By Cam Lucadou-Wells

Casey young people lead the state for accessing Victoria Legal Aid, which has announced a boost to its child protection unit.
According to a recent report, more than 1800 young people from Casey accessed the system in a 12-month period.
Statewide, the most common legal problems facing young people are child protection cases involving assault, family violence or burglary.
Child protection applications are also the most expensive on the VLA’s books.
On 6 September, Victoria Legal Aid announced the trial of an early-intervention child protection unit to help vulnerable families and children before they go into the pressurised court system.
The trial, which starts in 2018, is part of an action plan announced by the service to boost legal and non-legal support.
The VLA will also pilot an initiative for early legal advice for pregnant women at risk of having their child removed shortly after birth, and provide more support for Aboriginal and Torres Strait Islander families and children.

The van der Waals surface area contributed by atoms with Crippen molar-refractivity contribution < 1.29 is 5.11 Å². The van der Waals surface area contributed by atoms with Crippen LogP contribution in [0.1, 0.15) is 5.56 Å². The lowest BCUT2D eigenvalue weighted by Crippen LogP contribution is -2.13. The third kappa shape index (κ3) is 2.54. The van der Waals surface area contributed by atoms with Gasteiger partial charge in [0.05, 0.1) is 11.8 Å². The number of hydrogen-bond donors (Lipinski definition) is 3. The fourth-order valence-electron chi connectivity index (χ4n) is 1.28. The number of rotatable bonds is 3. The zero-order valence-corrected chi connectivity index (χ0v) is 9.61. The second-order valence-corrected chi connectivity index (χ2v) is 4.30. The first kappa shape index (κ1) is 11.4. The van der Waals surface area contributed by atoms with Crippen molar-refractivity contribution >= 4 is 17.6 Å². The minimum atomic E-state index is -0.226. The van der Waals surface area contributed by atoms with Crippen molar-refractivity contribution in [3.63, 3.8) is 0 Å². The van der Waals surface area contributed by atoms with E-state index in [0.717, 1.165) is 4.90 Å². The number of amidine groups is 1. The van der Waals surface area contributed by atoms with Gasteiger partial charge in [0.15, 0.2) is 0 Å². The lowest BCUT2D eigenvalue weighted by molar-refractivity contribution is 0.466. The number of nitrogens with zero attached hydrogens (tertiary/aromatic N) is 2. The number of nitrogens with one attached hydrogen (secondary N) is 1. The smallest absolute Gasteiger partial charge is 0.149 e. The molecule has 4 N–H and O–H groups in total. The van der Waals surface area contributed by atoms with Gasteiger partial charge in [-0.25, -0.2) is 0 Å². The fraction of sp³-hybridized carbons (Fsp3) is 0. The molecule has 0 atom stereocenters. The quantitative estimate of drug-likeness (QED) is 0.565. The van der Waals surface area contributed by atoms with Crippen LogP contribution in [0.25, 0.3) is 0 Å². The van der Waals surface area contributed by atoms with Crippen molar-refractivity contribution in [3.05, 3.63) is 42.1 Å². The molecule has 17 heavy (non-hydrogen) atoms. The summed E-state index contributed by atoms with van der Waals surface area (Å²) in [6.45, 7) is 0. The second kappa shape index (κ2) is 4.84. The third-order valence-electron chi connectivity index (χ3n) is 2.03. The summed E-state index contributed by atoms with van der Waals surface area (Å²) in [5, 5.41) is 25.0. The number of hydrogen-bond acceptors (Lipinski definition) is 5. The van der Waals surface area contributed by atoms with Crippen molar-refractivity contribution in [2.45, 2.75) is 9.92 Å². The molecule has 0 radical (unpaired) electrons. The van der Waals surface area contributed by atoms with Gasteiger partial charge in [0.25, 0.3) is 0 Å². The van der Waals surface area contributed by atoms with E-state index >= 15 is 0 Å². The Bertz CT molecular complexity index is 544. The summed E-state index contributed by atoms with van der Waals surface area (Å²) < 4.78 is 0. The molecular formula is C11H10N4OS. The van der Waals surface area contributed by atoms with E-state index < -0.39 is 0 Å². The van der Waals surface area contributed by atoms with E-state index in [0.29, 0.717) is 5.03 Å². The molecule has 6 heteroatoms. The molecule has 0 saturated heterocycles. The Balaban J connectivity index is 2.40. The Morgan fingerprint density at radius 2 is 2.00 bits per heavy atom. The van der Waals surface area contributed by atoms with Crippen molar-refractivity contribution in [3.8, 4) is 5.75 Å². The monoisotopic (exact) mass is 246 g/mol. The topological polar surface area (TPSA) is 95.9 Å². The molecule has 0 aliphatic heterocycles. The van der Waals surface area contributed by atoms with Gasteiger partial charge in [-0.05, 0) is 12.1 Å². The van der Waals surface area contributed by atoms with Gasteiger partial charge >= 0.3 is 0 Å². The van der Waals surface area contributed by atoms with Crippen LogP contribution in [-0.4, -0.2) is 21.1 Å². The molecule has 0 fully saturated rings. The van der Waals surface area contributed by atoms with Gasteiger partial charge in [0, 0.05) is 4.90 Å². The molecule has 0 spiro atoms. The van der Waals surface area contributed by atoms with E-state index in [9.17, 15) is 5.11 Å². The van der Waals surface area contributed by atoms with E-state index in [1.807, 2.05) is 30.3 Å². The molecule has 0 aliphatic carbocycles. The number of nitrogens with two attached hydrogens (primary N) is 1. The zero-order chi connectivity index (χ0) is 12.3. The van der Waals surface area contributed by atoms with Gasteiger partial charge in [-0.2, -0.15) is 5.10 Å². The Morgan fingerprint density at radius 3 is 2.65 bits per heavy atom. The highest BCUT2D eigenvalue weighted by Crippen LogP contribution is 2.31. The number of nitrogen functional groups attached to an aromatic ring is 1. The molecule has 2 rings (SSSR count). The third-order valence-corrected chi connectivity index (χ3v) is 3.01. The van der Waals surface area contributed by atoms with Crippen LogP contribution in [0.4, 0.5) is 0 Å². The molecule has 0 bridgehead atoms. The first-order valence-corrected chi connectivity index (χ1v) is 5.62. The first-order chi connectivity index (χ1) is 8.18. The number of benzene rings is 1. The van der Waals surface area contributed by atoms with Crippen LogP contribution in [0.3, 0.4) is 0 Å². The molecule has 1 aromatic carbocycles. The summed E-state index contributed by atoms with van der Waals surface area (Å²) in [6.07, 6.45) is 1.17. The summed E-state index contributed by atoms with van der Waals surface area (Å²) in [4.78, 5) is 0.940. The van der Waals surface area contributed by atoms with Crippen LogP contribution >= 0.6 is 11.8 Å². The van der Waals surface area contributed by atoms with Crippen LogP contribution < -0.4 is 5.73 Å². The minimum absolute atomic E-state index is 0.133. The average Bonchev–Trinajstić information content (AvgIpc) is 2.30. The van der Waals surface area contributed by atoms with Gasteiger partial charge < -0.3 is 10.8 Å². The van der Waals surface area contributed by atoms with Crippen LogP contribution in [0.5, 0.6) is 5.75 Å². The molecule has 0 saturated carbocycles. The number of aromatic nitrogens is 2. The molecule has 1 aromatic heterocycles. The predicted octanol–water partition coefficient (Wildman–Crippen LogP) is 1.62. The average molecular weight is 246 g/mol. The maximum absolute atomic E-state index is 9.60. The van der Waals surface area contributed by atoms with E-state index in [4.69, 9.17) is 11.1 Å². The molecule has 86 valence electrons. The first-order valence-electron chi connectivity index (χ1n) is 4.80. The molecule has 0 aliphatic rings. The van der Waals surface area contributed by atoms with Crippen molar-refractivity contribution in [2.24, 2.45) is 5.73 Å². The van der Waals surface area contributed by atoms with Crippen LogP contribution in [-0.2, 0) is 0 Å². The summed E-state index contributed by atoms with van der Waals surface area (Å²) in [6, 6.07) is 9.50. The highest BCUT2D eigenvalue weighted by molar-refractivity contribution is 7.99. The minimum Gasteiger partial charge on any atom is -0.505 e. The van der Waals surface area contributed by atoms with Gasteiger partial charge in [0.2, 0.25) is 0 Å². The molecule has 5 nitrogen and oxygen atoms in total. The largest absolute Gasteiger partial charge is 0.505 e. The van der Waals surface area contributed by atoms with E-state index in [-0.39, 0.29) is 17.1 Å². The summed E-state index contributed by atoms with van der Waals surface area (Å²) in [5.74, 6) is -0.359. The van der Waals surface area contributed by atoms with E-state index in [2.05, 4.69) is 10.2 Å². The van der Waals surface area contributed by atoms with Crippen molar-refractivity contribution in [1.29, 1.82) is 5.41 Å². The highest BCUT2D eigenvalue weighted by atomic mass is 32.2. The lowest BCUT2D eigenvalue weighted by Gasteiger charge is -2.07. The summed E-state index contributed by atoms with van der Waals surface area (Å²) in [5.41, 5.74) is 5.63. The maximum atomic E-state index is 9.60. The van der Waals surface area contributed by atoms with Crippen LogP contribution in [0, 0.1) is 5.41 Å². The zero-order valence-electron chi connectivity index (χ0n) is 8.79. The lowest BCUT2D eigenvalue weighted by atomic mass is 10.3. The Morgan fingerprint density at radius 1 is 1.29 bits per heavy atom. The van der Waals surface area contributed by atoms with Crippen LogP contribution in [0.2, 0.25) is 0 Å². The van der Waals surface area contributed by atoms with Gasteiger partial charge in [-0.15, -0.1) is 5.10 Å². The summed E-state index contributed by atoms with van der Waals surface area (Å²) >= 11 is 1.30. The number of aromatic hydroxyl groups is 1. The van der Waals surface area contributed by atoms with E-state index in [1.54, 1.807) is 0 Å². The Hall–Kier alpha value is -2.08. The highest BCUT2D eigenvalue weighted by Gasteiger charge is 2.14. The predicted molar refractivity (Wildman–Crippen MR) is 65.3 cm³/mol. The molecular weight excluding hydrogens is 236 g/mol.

The service highlighted a case of a 16-year-old mother whose infant child was kept out of her care – even when the only concern was her inability to find a home.
“If a 16-year-old can’t get accommodation in Victoria, where does that leave those who might be considered less vulnerable?” lawyer James Gorman said.
“Are we really comfortable as a society with the idea that a young mother should be separated from her baby solely because she can’t find a home?”
VLA family, youth and children’s law executive director Nicole Rich said about a third of child protection cases that went to court did not require the child to be removed from home.
“Concerns around general hygiene and parenting skills, for example, could be dealt with effectively and much earlier, without going to court where the environment is pressured,” she said.
“Young people and parents told us that they want greater levels of legal and non-legal support before, during and after the court process.
“They want more help understanding the system and accessing the supports they need to keep children safe.”
Ms Rich said VLA-funded lawyers would continue to play a role to ensure children and parents understood the system, were treated fairly and helped to have a say on what happened to them.
Details: www.legalaid.vic.gov.au or call 1300 792 387, Monday to Friday from 8.45 am to 5.15 pm.

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